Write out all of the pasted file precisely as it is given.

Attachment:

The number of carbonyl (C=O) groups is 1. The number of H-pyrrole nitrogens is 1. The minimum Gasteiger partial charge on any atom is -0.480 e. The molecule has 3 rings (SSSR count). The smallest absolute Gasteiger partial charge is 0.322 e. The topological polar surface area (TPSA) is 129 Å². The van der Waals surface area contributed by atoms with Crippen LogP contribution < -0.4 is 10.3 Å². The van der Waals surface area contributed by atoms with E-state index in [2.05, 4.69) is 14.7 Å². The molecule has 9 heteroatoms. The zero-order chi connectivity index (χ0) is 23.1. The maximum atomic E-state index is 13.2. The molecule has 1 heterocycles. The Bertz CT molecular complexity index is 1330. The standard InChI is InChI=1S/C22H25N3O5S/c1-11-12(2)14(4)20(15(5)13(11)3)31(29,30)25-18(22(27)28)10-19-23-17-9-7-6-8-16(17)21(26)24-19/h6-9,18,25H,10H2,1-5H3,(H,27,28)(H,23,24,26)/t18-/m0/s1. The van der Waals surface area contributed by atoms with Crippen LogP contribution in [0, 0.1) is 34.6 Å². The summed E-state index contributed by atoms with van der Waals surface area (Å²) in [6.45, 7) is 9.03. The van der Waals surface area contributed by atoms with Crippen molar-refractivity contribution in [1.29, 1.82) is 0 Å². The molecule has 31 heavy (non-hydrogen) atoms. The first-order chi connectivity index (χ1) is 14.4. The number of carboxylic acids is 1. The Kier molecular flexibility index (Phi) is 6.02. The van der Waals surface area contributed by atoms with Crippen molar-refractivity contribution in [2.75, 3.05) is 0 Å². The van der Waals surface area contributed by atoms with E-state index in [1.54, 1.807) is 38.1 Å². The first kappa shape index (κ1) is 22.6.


The number of carbonyl (C=O) groups is 1. The number of H-pyrrole nitrogens is 1. The minimum Gasteiger partial charge on any atom is -0.480 e. The molecule has 3 rings (SSSR count). The smallest absolute Gasteiger partial charge is 0.322 e. The topological polar surface area (TPSA) is 129 Å². The van der Waals surface area contributed by atoms with Crippen LogP contribution < -0.4 is 10.3 Å². The van der Waals surface area contributed by atoms with E-state index in [2.05, 4.69) is 14.7 Å². The molecule has 9 heteroatoms. The zero-order chi connectivity index (χ0) is 23.1. The maximum atomic E-state index is 13.2. The molecule has 1 heterocycles. The Bertz CT molecular complexity index is 1330. The standard InChI is InChI=1S/C22H25N3O5S/c1-11-12(2)14(4)20(15(5)13(11)3)31(29,30)25-18(22(27)28)10-19-23-17-9-7-6-8-16(17)21(26)24-19/h6-9,18,25H,10H2,1-5H3,(H,27,28)(H,23,24,26)/t18-/m0/s1. The van der Waals surface area contributed by atoms with Crippen LogP contribution in [0, 0.1) is 34.6 Å². The summed E-state index contributed by atoms with van der Waals surface area (Å²) in [6.45, 7) is 9.03. The van der Waals surface area contributed by atoms with Crippen molar-refractivity contribution in [1.29, 1.82) is 0 Å². The molecule has 31 heavy (non-hydrogen) atoms. The first-order chi connectivity index (χ1) is 14.4. The number of carboxylic acids is 1. The Kier molecular flexibility index (Phi) is 6.02. The van der Waals surface area contributed by atoms with Crippen molar-refractivity contribution in [2.75, 3.05) is 0 Å². The van der Waals surface area contributed by atoms with E-state index in [1.54, 1.807) is 38.1 Å². The first kappa shape index (κ1) is 22.6.